This is an important distinction because "probable cause" implies that a crime has already been committed while reasonable may simply imply the planning of a crime (Probable cause). The Fourth Amendment gives, "right of the people to be secure in their persons, houses, papers, and effects, against unreasonable searches and seizures, shall not be violated, and no Warrants shall issue, but upon probable cause..." (Probable cause) Therefore, Section 213 is in direct confluct with the Constitution.

Opponents are also concerned that the Patriot Act prevents individuals from receiving a fair hearing. For example, the Act's restriction on access to information limits the ability of defense attorney to challenge secret evidence in criminal cases and bars grand jury witness from discussing their testimony (Edgar, 2003. Yet others feel that the Patriot Act unfairly targets immigrants, even those who are lawful permanent residents (Edgar, 2003). The Act allows for summary deportations of these people without evidence of crime, criminal intent or terrorism if the Attorney General deems them to be a threat to national security.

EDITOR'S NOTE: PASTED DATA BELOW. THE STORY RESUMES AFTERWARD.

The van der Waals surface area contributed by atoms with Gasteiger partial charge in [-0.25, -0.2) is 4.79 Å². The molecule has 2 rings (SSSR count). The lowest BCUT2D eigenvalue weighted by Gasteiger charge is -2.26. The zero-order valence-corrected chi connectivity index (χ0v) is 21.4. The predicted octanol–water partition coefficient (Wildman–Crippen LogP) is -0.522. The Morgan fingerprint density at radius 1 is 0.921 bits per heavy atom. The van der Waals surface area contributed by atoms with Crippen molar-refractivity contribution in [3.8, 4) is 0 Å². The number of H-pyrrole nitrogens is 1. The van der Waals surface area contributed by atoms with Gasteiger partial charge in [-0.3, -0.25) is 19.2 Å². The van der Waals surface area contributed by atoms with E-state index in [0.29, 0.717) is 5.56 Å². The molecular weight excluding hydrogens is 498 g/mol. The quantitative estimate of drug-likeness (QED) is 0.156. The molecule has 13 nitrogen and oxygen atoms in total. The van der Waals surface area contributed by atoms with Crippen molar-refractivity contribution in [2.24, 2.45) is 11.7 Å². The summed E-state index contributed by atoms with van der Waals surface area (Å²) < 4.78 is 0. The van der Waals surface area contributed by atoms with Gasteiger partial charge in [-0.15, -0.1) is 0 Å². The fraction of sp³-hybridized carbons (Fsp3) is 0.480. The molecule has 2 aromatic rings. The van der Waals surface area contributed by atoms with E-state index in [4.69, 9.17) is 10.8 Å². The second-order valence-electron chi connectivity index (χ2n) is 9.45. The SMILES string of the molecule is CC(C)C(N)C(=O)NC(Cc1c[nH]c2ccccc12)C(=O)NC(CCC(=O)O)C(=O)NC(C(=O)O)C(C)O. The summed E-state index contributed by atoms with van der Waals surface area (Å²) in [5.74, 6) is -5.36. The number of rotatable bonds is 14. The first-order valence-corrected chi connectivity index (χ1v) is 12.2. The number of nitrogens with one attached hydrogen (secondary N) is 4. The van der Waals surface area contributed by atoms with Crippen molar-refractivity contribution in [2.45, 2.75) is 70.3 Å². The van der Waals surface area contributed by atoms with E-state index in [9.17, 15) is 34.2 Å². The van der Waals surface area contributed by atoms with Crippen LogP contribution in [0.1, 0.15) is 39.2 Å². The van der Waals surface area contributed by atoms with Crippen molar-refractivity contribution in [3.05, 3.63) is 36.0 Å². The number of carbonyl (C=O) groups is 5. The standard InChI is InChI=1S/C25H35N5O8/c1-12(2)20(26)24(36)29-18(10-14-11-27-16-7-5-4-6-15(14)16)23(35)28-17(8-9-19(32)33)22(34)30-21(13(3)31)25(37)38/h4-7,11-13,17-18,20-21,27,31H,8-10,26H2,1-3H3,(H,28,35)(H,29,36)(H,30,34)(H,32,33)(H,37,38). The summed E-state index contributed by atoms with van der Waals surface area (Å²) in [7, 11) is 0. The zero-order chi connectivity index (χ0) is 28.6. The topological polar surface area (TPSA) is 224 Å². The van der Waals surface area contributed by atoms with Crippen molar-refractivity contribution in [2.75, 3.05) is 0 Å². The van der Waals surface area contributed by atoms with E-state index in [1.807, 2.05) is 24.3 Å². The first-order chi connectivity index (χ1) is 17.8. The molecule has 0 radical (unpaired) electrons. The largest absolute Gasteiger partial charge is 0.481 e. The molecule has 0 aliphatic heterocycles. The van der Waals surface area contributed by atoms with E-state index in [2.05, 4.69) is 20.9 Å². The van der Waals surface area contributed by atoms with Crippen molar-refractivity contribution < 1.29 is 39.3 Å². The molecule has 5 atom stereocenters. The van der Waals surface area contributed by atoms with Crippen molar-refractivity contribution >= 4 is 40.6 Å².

The original Act's sunset clause has led to a reauthorization resolution passed in March, 2006 that added civil liberties protections (USA Patriot Act). For example, the 2006 resolution now allows a FISA court judge to deny or modify a Section 215 search warrant request and requires the personal approval of the FBI Director, Deputy Director or Official-in-Charge of Intelligence (USA Patriot Act). and, the new resolution requires a 30-day notice for Section 13 sneak and peak warrants (USA Patriot Act). Still, the probable cause and due process issues presented by the original Patriot Act remain.